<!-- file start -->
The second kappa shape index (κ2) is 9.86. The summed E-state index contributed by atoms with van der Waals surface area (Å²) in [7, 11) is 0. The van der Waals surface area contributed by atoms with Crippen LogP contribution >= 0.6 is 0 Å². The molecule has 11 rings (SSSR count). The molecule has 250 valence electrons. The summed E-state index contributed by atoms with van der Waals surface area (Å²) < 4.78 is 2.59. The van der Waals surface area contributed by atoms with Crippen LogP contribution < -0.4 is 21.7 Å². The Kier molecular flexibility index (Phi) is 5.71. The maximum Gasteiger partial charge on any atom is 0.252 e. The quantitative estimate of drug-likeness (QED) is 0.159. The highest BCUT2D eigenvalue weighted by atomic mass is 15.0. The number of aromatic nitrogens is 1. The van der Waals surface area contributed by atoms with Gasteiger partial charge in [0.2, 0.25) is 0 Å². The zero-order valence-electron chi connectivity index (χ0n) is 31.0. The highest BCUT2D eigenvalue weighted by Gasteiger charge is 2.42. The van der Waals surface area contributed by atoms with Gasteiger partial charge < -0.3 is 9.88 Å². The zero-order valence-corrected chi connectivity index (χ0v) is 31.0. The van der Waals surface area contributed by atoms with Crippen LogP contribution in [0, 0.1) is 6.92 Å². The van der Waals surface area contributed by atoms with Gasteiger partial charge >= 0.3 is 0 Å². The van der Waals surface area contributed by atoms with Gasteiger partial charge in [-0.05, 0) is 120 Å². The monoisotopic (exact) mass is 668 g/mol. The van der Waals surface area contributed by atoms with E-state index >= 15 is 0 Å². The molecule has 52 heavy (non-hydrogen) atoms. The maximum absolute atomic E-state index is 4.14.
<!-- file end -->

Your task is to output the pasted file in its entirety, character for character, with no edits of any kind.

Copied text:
The second kappa shape index (κ2) is 9.86. The summed E-state index contributed by atoms with van der Waals surface area (Å²) in [7, 11) is 0. The van der Waals surface area contributed by atoms with Crippen LogP contribution >= 0.6 is 0 Å². The molecule has 11 rings (SSSR count). The molecule has 250 valence electrons. The summed E-state index contributed by atoms with van der Waals surface area (Å²) < 4.78 is 2.59. The van der Waals surface area contributed by atoms with Crippen LogP contribution < -0.4 is 21.7 Å². The Kier molecular flexibility index (Phi) is 5.71. The maximum Gasteiger partial charge on any atom is 0.252 e. The quantitative estimate of drug-likeness (QED) is 0.159. The highest BCUT2D eigenvalue weighted by atomic mass is 15.0. The number of aromatic nitrogens is 1. The van der Waals surface area contributed by atoms with Gasteiger partial charge in [0.2, 0.25) is 0 Å². The zero-order valence-electron chi connectivity index (χ0n) is 31.0. The highest BCUT2D eigenvalue weighted by Gasteiger charge is 2.42. The van der Waals surface area contributed by atoms with Gasteiger partial charge < -0.3 is 9.88 Å². The zero-order valence-corrected chi connectivity index (χ0v) is 31.0. The van der Waals surface area contributed by atoms with Crippen LogP contribution in [0, 0.1) is 6.92 Å². The van der Waals surface area contributed by atoms with Gasteiger partial charge >= 0.3 is 0 Å². The van der Waals surface area contributed by atoms with Gasteiger partial charge in [-0.05, 0) is 120 Å². The monoisotopic (exact) mass is 668 g/mol. The van der Waals surface area contributed by atoms with E-state index >= 15 is 0 Å². The molecule has 52 heavy (non-hydrogen) atoms. The maximum absolute atomic E-state index is 4.14.